(papers go to floor, jacket is un-buttoned, performer is now demonstrating how people walk in Los Angeles, California.) (This is where the leather pants are meant to come in handy: with their close-fitting qualities, signaling the curves in this body. The jacket is meant to create a kind of balance to an otherwise now-exposed curvy hip, butt, etc. with its play of exposure. The emphasis of the walk in on performer's ass and chest (small as it is). Whether this all translates is the stuff of performance.) "I am losing my language. My body, is changing. It is changing at the knee. It is changing at the other knee. It is changing at my back. It is changing at my belly. And my butt." (hitting body parts at each location). "I got an ass (smack) when I moved to L.A.!"

(There is a gesture towards the comedic here. What the performer is grappling with, however, is the gendering of a butch queer body by the feminizing likes of Southern California. Visually, these contradictions might be clear.)

"My feet hurt ... ALL THE TIME. Moving somewhere / sucks / balls." (yelling away from mic.) (in the mic,) "I think it is relevant."

(Moving away from mic, dancing with the music, which is now uttering the chorus of the song, which is: "Tres Bien. Tres Bien..." Air guitar.)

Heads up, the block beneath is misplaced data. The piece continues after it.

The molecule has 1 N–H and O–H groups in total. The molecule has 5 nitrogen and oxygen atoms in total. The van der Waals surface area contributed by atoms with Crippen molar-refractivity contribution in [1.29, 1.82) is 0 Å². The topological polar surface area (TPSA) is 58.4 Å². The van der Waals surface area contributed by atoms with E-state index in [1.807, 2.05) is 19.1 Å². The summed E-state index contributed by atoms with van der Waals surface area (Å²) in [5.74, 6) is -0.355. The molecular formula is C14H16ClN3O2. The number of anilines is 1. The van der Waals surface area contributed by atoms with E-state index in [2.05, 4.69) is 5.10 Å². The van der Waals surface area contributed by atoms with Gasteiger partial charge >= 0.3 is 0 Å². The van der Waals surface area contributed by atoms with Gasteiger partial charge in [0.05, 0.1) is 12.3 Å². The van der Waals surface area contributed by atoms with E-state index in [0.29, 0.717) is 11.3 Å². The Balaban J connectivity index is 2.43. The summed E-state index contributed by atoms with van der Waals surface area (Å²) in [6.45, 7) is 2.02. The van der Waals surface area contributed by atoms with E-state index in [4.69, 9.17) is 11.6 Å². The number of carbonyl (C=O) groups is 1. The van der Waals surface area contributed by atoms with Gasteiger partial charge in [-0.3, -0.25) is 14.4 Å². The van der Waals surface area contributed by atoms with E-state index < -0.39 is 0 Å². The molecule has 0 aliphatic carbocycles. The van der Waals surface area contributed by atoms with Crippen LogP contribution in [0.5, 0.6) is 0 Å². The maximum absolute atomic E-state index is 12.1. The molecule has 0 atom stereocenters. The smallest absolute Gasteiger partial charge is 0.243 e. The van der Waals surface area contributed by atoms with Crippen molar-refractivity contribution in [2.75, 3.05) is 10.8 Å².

(Song off) Performer attempts to tell a joke about the linguistics slips between lesbian and Lebanese.

NEW PIECE. "What do you get when you fall in love?" (singing). (now, in a quotey voice) "It is important to fill revolutionary society with everything that is beautiful, for beauty endures, and is the best manifestation of authenticity. That is Umm Khulthum." (drink some water). (miscues sound. Performer goes back stage to get a chair. Places it stage left. Has a conversation with the camera person and reorienting video machine to be able to capture two performers on stage). (Melinda) "I would like to introduce Hannan. She is going to help me with this song." (Person, Hannan comes up to the stage and sits in chair. She has a globe in her hands.) "This is a song about..." (performer is searching pockets for paper. One pocket, the next, ..) "This is a song about ..." (again) "This is a rock n roll song, mannnnn" (rock n roll voice). "We like rock n roll. I got the babe.... (looks at Hannan). She's got the whole world, in her hands, she's got the whole world, in her hands ...." (singing). (Hannan, like I said, is holding the globe. Song ends.) "Thank you very much." (Hannan gets up and leaves. It is worth noting that there is both laughter and applause at this point.) "Wasn't she great?!" (In fact, Hannan was not supposed to leave, but since she was recruited just before the show, and didn't know what piece she had gotten herself into, being a friendly, playful, adventuresome sort with a great smile. So, she left, thinking that was it.) (Invitation back up to the stage.) "Mademoiselle, si tu veux. Avec le globe ....." (Hannan comes back up).

(performer asks: "Est ce que tu veut...")

(Hannan speaks off-mic, performer relays: "She said, 'no hablo Francais.'") (Laughter).